The K-pop group BTS are having a hiatus. It’s big news in our house where they have been an essential part of the grieving process.
I can’t remember when I first heard the name BTS and I think I thought at the time that it was another mail carrier firm rather than an all-singing, all-dancing mega K-pop boy band. It was many moons ago and they are now like additional members of the family. I now know more about them than perhaps about my cousins or uncles and aunts. I’ve been sat on by one daughter and forced to watch video after video and then quizzed about each member’s different characteristics and interests.
We have, over the years tracked their movements around London, been to the shops they have visited, found a restaurant [fortunately not too expensive] where they had dinner, learned Korean, been to art exhibitions that they have sponsored and I’ve escorted daughters two and three [daughter one was also a fan] to a concert at Wembley. Daughters two and three recorded themselves at said concert and basically all you can hear is them screaming hysterically. They emerged completely exhausted but on a high which lasted several weeks. They have, of course, revisted the concert online many, many times.
Now the group is taking a ‘hiatus’. This news was met with total gloom in our house. There had already been worry about the different members having to do military service, which was offset by in-depth arguments about how they might be spared due to being South Korea’s biggest export. Now we have a pause and the inevitable solo projects. I have tried different tactics to lift the gloom. Solo projects mean more songs. They can return to their roots and dispense with the more commercial stuff aimed at the US audience that they have been doing of late [daughters two and three prefer the songs in Korean with multiple layers of meaning]. They will be happier. I said I would dearly love a hiatus – or some kind of career break. Only son misheard this and thought I said Korea break.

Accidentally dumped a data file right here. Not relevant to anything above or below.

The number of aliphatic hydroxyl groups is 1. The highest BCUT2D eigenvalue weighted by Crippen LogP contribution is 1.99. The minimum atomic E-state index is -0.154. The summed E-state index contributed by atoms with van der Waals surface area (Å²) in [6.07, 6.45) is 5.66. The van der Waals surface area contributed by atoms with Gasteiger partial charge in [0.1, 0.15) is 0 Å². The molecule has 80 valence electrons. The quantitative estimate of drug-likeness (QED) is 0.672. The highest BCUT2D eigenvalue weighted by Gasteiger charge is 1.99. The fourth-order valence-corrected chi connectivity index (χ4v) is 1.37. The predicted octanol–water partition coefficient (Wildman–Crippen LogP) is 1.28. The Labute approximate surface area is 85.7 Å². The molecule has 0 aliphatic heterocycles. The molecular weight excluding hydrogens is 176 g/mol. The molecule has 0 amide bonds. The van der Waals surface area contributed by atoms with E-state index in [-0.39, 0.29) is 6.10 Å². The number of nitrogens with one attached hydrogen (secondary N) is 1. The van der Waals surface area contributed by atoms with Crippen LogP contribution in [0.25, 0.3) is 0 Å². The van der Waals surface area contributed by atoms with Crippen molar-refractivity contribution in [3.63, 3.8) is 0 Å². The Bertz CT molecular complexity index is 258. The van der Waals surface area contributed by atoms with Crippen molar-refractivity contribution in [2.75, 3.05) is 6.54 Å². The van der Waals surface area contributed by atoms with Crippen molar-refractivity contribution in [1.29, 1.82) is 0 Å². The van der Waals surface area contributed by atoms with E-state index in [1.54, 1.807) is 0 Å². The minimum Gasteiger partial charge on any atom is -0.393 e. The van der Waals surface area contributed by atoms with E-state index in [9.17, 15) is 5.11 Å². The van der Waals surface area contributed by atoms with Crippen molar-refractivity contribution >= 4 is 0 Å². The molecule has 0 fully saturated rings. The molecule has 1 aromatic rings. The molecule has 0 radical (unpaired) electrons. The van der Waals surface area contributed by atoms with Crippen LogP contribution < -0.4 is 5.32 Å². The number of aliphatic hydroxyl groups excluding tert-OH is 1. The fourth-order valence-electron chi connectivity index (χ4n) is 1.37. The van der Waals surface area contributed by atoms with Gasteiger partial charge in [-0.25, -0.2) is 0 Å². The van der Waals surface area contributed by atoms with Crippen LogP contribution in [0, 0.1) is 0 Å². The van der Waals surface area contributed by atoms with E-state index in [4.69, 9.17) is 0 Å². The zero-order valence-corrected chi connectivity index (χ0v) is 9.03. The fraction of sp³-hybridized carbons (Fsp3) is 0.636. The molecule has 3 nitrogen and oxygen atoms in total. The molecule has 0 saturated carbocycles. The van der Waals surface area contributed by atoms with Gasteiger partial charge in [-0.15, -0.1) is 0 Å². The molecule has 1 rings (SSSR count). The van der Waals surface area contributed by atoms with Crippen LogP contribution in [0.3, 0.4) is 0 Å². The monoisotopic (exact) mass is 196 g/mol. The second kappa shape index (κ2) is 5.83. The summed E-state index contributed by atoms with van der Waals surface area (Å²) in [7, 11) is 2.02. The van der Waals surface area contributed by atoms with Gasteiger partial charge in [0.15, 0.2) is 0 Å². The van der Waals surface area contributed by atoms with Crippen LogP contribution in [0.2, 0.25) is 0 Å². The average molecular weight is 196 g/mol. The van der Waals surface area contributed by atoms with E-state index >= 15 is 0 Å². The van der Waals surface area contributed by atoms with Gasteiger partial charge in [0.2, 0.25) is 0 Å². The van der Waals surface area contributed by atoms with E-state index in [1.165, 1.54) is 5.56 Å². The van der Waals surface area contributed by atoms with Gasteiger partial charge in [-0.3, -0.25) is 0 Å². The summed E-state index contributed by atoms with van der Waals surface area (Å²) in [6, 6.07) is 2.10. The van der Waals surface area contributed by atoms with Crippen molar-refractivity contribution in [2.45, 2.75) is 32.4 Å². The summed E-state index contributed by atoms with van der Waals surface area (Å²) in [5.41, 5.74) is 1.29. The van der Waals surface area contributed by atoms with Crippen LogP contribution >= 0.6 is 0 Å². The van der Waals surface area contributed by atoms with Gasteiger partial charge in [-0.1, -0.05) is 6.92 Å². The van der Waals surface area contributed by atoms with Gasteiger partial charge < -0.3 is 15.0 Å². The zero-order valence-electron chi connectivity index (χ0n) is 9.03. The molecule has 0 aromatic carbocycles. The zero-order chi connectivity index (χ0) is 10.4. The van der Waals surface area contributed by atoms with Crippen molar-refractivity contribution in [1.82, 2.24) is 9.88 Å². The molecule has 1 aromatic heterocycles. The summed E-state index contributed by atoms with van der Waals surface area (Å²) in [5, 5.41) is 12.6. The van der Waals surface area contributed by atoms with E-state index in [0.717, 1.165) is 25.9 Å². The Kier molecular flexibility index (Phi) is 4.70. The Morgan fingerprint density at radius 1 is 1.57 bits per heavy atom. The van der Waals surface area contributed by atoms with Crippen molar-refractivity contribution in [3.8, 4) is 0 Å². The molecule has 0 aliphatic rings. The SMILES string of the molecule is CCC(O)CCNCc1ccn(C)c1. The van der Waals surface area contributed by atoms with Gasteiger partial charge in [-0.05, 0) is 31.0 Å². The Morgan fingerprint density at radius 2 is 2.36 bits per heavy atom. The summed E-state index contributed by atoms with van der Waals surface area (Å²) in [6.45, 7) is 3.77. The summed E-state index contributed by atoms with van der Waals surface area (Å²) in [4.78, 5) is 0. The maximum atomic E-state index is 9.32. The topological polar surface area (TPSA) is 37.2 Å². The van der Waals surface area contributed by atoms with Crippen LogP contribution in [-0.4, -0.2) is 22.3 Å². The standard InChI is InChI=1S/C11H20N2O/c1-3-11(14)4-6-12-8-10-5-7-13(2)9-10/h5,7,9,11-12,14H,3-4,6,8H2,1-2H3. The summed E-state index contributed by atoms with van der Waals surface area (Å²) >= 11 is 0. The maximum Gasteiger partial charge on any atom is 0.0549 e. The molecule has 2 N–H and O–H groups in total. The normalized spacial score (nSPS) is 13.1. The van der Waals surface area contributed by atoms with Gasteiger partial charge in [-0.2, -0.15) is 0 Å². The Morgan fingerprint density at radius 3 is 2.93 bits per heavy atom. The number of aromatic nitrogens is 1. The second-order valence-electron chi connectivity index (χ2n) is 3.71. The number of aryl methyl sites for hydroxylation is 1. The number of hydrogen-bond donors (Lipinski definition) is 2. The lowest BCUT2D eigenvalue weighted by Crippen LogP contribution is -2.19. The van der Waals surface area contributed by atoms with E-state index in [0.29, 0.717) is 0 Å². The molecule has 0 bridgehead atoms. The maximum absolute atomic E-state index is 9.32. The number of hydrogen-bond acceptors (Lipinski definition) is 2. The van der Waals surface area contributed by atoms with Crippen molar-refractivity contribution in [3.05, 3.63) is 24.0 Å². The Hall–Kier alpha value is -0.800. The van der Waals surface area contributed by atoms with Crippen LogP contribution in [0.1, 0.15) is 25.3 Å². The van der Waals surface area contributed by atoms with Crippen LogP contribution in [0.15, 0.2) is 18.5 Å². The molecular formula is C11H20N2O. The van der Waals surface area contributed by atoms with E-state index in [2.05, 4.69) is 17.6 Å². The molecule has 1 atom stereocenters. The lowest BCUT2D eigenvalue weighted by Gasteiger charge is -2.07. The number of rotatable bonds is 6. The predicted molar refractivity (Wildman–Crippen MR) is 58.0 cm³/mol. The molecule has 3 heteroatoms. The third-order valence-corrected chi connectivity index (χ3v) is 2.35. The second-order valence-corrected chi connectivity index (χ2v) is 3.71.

Some of this has trickled through, but daughter three had been working hard at the weekends to save money for a ticket to their next London concert. Both girls were hoping at some point to have raised enough money to go to Korea.
We’ve been through this kind of thing in the past with daughter one and One Direction, although she very quickly jumped from One Direction to goth rock. The thing is that BTS is more than a pop band for our family. They have been there for daughters two and three the whole way through the last two years of grieving for their sister. Their last album came out just after she died and helped them immensely through the lockdown months, the trying to study while their minds were locked in the trauma of all that was going on around them, the terrible realisation of the incredible fragility of everything around them.
I don’t think that I could truly thank each and every member of BTS enough for keeping them company through all of that. Music has a power that is so essential at times when it is hard to put how you feel into words and when you need something to take you away from it all.
We went to the George Michael film this week. We knew that, like everything, it was going to be an event for their sister, who would certainly have been there in person and was there in every other way – a present absence. She was cool enough to like all kinds of music, not just the edgy stuff. Daughter three emerged from the film looking shell shocked and sad. She didn’t speak all the way home except to say that it was very sad, particularly the songs George Michael wrote about grief, but that she was glad she went. Daughter two, meanwhile, played George Michael songs all the way home, but only the upbeat ones, trying to lift everyone’s spirits. We have learnt over time that you cannot outrun grief because grief – like the person who died – is part of you and always will be. You just need time to absorb it fully and music helps enormously in that process.